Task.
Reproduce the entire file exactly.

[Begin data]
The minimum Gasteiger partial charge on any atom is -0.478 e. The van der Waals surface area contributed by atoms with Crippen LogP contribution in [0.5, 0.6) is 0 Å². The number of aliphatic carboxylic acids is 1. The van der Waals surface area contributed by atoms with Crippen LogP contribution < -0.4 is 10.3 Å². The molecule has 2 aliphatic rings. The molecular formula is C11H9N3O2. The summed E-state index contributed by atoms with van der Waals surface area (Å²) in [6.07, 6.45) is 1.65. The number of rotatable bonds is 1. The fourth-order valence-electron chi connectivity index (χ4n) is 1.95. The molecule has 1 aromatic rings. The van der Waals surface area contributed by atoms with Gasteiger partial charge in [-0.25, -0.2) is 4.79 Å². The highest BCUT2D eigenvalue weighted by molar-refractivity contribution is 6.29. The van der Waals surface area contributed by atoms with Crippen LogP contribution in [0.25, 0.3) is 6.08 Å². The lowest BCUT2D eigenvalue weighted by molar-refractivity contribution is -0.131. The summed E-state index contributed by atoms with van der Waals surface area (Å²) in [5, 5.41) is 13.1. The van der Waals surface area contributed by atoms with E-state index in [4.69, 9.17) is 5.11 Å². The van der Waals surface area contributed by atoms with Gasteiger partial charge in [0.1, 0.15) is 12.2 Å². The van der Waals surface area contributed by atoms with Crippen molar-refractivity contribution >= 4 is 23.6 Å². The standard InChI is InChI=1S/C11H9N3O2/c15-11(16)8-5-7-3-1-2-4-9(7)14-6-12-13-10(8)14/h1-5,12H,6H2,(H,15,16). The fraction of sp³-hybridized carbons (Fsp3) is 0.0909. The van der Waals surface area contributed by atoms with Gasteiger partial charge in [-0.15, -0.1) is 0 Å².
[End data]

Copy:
The minimum Gasteiger partial charge on any atom is -0.478 e. The van der Waals surface area contributed by atoms with Crippen LogP contribution in [0.5, 0.6) is 0 Å². The number of aliphatic carboxylic acids is 1. The van der Waals surface area contributed by atoms with Crippen LogP contribution < -0.4 is 10.3 Å². The molecule has 2 aliphatic rings. The molecular formula is C11H9N3O2. The summed E-state index contributed by atoms with van der Waals surface area (Å²) in [6.07, 6.45) is 1.65. The number of rotatable bonds is 1. The fourth-order valence-electron chi connectivity index (χ4n) is 1.95. The molecule has 1 aromatic rings. The van der Waals surface area contributed by atoms with Gasteiger partial charge in [-0.25, -0.2) is 4.79 Å². The highest BCUT2D eigenvalue weighted by molar-refractivity contribution is 6.29. The van der Waals surface area contributed by atoms with Crippen LogP contribution in [0.25, 0.3) is 6.08 Å². The lowest BCUT2D eigenvalue weighted by molar-refractivity contribution is -0.131. The summed E-state index contributed by atoms with van der Waals surface area (Å²) in [5, 5.41) is 13.1. The van der Waals surface area contributed by atoms with E-state index in [4.69, 9.17) is 5.11 Å². The van der Waals surface area contributed by atoms with Gasteiger partial charge in [0.1, 0.15) is 12.2 Å². The van der Waals surface area contributed by atoms with Crippen molar-refractivity contribution >= 4 is 23.6 Å². The standard InChI is InChI=1S/C11H9N3O2/c15-11(16)8-5-7-3-1-2-4-9(7)14-6-12-13-10(8)14/h1-5,12H,6H2,(H,15,16). The fraction of sp³-hybridized carbons (Fsp3) is 0.0909. The van der Waals surface area contributed by atoms with Gasteiger partial charge in [-0.15, -0.1) is 0 Å².